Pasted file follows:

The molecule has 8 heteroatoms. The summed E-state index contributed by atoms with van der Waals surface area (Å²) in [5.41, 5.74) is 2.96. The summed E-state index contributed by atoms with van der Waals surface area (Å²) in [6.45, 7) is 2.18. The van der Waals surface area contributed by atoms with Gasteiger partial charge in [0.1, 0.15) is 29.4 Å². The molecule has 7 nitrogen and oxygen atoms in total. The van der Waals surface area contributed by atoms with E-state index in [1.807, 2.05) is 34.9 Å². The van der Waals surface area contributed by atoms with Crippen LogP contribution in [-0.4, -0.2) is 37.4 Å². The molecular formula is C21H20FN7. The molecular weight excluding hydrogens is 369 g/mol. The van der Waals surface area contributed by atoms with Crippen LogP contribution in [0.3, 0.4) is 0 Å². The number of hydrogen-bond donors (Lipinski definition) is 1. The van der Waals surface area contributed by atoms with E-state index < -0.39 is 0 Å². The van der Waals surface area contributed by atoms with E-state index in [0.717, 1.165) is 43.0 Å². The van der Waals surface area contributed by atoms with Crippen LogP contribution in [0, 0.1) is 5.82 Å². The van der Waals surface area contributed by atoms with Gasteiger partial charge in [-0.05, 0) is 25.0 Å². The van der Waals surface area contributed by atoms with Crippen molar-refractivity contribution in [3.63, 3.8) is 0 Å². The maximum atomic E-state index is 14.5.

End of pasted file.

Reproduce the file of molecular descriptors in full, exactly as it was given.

The molecule has 8 heteroatoms. The summed E-state index contributed by atoms with van der Waals surface area (Å²) in [5.41, 5.74) is 2.96. The summed E-state index contributed by atoms with van der Waals surface area (Å²) in [6.45, 7) is 2.18. The van der Waals surface area contributed by atoms with Gasteiger partial charge in [0.1, 0.15) is 29.4 Å². The molecule has 7 nitrogen and oxygen atoms in total. The van der Waals surface area contributed by atoms with E-state index in [1.807, 2.05) is 34.9 Å². The van der Waals surface area contributed by atoms with Crippen LogP contribution in [-0.4, -0.2) is 37.4 Å². The molecular formula is C21H20FN7. The molecular weight excluding hydrogens is 369 g/mol. The van der Waals surface area contributed by atoms with Crippen LogP contribution in [0.3, 0.4) is 0 Å². The number of hydrogen-bond donors (Lipinski definition) is 1. The van der Waals surface area contributed by atoms with E-state index < -0.39 is 0 Å². The van der Waals surface area contributed by atoms with E-state index in [0.717, 1.165) is 43.0 Å². The van der Waals surface area contributed by atoms with Crippen LogP contribution in [0, 0.1) is 5.82 Å². The van der Waals surface area contributed by atoms with Gasteiger partial charge in [-0.05, 0) is 25.0 Å². The van der Waals surface area contributed by atoms with Crippen molar-refractivity contribution in [3.63, 3.8) is 0 Å². The maximum atomic E-state index is 14.5.